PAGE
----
Janet Waldo, the voice actress behind characters including Judy Jetson of "The Jetsons" and Josie of "Josie and the Pussycats," died June 12, 2016. She was 96.

Born Feb. 4, 1920, in Yakima, Washington, Waldo studied theater at the University of Washington. It was there that she caught the attention of Bing Crosby, who discovered her when she won a theatrical award. He paved the way for a screen test, and a successful Waldo soon began appearing in small roles in movies including "Zaza" (1938) and "Waterloo Bridge" (1940).

The movie roles provided a leg up for Waldo, but it was another introduction made by Crosby that truly made her career. In addition to movies, Crosby was in radio, hosting "Kraft Music Hall," and he invited Waldo to the radio station. The medium instantly clicked for her – as she told MovieWeb in a 2011 interview, "I was totally relaxed doing radio. … I thought, 'Hey, this is great. You don't have to wear makeup or memorize your lines. You don't have to wear false eyelashes.'"

She soon signed on with the "Lux Radio Theatre" program, hosted by the legendary moviemaker Cecil B. DeMille. That show opened the doors to many others, including the radio incarnation of "The Ozzie and Harriet Show." But the program that truly set the stage for her long-lasting career as a voice actress was "Meet Corliss Archer," which debuted in 1943.

Waldo was the star and title character of "Meet Corliss Archer" for eight years, providing the voice for a perky teen girl as she experienced life with her friends and family. When the program made the jump to television and movies, Waldo didn't follow – Ann Baker took the role on TV and Shirley Temple was the big-screen Corliss. But a short-lived 1948 "Meet Corliss Archer" comic book series used Waldo as the model for the character.

Waldo was long past her teen years when she took on the role of Judy Jetson with the 1962 debut of "The Jetsons," but she still had a voice full of breathless enthusiasm to offer to the futuristic teen. As she recalled later in her interview with MovieWeb, "Judy was a cinch, because I just did my own voice." Waldo played Judy on the original series, the 1985 series revival and two television movies, "The Jetsons Meet the Flintstones" (1987) and "Rockin' With Judy Jetson." She was tapped to perform as Judy in the 1990 theatrical film "The Jetsons," even recording her role, but she was later replaced by the pop star Tiffany in a widely criticized move.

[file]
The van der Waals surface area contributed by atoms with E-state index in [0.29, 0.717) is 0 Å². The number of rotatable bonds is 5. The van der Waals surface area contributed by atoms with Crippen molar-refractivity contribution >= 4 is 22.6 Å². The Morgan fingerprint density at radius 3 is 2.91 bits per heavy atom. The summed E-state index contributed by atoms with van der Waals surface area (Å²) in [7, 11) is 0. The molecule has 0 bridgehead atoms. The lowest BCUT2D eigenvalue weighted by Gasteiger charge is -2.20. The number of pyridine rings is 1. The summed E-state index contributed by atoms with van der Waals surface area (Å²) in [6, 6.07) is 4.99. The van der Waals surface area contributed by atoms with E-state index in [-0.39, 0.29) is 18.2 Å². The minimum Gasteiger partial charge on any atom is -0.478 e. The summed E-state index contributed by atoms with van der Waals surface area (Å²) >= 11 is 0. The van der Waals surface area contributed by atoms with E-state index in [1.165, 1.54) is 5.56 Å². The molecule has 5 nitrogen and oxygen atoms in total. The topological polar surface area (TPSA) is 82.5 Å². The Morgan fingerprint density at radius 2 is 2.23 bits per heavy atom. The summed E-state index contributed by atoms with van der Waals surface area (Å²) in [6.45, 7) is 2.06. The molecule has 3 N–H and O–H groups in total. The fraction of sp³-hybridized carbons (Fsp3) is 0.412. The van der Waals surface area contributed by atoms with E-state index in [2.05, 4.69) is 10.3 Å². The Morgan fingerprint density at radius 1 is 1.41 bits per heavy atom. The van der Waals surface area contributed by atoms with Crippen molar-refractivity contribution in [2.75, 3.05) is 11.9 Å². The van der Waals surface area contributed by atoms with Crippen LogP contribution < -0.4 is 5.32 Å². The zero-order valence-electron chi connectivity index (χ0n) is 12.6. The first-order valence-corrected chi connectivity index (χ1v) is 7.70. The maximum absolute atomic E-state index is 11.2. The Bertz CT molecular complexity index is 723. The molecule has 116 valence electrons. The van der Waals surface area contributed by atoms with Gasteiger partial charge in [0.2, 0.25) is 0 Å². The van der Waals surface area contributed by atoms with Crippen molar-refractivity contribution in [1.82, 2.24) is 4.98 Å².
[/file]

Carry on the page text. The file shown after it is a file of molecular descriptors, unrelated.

Judy Jetson was one of Waldo's favorite roles, and another was Josie of "Josie and the Pussycats." Waldo voiced the young rocker in the original 1970 cartoon as well as the 1972 spinoff, "Josie and the Pussycats in Outer Space." The character's singing voice, though, was provided by another voice artist. Another popular character that Waldo loved performing was Penelope Pitstop, a character on the 1968 animated series "Wacky Races" and the 1969 spinoff "The Perils of Penelope Pitstop." Waldo was able to reprise that role decades later when "Wacky Races" became a 2000 video game for PlayStation and other platforms, and she voiced Penelope again.

Waldo's additional voice credits are many, with notable shows including "The Flintstones," "The Secret Squirrel Show," "Captain Caveman and the Teen Angels," "Mr. T" and "King of the Hill." She played evil witch Hogatha on "The Smurfs" and Morticia on the 1973 animated version of "The Addams Family." Though her live-action roles were few, she did guest-star on episodes of "I Love Lucy" and "The Lucy Show," as well as "The Andy Griffith Show" and a handful of others.

Waldo's long and successful voice career made her a popular star among fans of animation, and she frequently appeared at Comic-Con International. In a 2011 interview with Comic Mix, she confessed that she loved the attention lavished on her by fans: "It's thrilling to me. I get so much fan mail. I get boxes of mail, and I'm feeling really bad since I don't always answer them promptly. I get fan mail from Europe, and people send me such wonderful things like Belgian chocolates."

Waldo was preceded in death by her husband, playwright and lyricist Robert Lee, to whom she was married from 1948 until his death in 1994. She is survived by her children, Lucy and Jonathan.